Over the past few years, Owen Pallett has accrued an impressive set of album credits, lending his violin or gifts as an arranger to artists as diverse as Stars, Pet Shop Boys, Duran Duran, The National, REM, Linkin Park, Taylor Swift, Robbie Williams, and quite frequently, Arcade Fire. Pallett, in fact, shared an academy award nomination with Arcade Fire’s Will Butler for their work on the score of the 2014 film Her.
Pallett first developed a reputation as a gifted violinist and arranger working under the moniker Final Fantasy (he performed at Calvin in 2009). Similar to artists like Andrew Bird and Kishi Bashi, he builds rich layers of music using his violin and a multi-phonic looping system. His new album, In Conflict, the second released under his own name, also includes legendary musician/producer Brian Eno contributing guitar, synthesizer, and some backing vocals.
Marking a thematic departure from his earlier work, the songwriting on this album is more explicitly autobiographical. While he has previously drawn inspiration from sources like video games, or written from the perspectives of invented characters, in this album he writes and sings, principally, as himself. This includes reflections on faith and fear:
I am not afraid, ze said, of the non-believer within me.
No delight at the pain of my enemies no tears for any friends I have lost.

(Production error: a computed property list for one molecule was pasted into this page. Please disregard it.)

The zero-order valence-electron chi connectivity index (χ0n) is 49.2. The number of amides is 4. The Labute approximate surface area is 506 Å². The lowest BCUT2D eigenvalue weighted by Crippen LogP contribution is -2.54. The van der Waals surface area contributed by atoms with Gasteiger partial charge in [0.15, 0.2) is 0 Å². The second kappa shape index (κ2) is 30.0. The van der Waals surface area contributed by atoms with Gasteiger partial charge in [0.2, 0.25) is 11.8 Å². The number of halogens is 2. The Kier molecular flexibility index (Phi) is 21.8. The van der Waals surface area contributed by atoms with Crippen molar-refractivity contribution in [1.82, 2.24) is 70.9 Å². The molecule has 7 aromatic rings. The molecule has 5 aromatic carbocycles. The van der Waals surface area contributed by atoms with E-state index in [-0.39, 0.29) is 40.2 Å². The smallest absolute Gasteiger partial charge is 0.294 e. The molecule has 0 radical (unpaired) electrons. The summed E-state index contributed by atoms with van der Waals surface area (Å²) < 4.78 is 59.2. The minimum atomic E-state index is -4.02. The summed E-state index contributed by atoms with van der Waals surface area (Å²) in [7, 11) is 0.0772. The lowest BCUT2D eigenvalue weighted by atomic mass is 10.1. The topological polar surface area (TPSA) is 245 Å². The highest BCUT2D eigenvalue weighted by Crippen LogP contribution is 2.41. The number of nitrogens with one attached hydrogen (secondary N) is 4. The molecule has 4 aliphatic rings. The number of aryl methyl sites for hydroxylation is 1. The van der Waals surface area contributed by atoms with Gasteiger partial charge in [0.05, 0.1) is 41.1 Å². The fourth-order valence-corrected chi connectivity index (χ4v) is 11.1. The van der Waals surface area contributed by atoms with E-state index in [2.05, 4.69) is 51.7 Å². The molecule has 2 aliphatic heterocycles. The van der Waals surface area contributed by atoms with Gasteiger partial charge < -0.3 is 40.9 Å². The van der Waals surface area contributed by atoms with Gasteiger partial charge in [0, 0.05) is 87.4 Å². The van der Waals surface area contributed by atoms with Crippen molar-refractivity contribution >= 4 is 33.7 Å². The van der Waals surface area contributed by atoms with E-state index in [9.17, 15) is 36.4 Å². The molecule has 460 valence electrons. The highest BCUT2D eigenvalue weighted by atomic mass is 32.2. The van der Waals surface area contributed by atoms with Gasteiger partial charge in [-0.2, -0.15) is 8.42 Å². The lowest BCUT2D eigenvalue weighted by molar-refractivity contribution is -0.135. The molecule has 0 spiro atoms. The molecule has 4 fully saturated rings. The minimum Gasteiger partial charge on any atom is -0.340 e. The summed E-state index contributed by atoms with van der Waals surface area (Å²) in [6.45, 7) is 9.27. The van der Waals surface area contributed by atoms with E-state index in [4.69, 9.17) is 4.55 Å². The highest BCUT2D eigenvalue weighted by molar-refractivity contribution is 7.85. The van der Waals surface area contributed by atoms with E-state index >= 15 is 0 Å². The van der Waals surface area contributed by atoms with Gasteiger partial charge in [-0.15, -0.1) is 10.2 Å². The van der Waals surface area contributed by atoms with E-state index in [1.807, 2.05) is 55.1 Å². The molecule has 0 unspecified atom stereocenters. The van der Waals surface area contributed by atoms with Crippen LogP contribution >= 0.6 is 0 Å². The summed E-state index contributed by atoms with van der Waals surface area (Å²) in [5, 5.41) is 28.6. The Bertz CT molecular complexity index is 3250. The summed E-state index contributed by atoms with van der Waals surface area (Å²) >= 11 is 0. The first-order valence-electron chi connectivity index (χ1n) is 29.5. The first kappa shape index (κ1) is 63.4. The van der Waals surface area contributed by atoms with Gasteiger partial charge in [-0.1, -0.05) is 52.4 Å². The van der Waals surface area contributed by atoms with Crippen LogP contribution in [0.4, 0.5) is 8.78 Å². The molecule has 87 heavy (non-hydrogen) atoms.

You are not alone, I said. It is a trial to keep my belief suspended.
I leave my violin unattended in a cab or a restaurant.
And then when ze started to sing, nobody could’ve called them crazy.
Open chord forever unchanging. Holy eternal drone.
- from “I Am Not Afraid”
While Pallett is at peace with his identity as a “non-believer”, he has never been afraid to explore spiritual themes in his work. Heartland, his previous full-length release, is a concept album exploring the story of a farmer named Lewis and his relationship with his omnipotent creator, named Owen.
I've been in love with Owen ever since
I heard the strains of Psalm 21
Standing between the choirs
As they sang, "Laudate Dominum, Laudate Dominum"
Damn, I wrote it down, but I left it in the pocket of my other jeans
Scrawled across the foolscap: "I don't know what your devotion means,
I don't know what your devotion means."
And up, upon the summit I can see
The one I worshiped as a boy
The Creator, The Great White Noise
The Great White Noise
- from “Tryst With Mephistopheles”
Eventually, as creations are wont to do, Lewis rebels.
In this way, Pallett contributes to the continuing conversation about the inextricable nature of humanity and creativity, the conflict between creation and creator.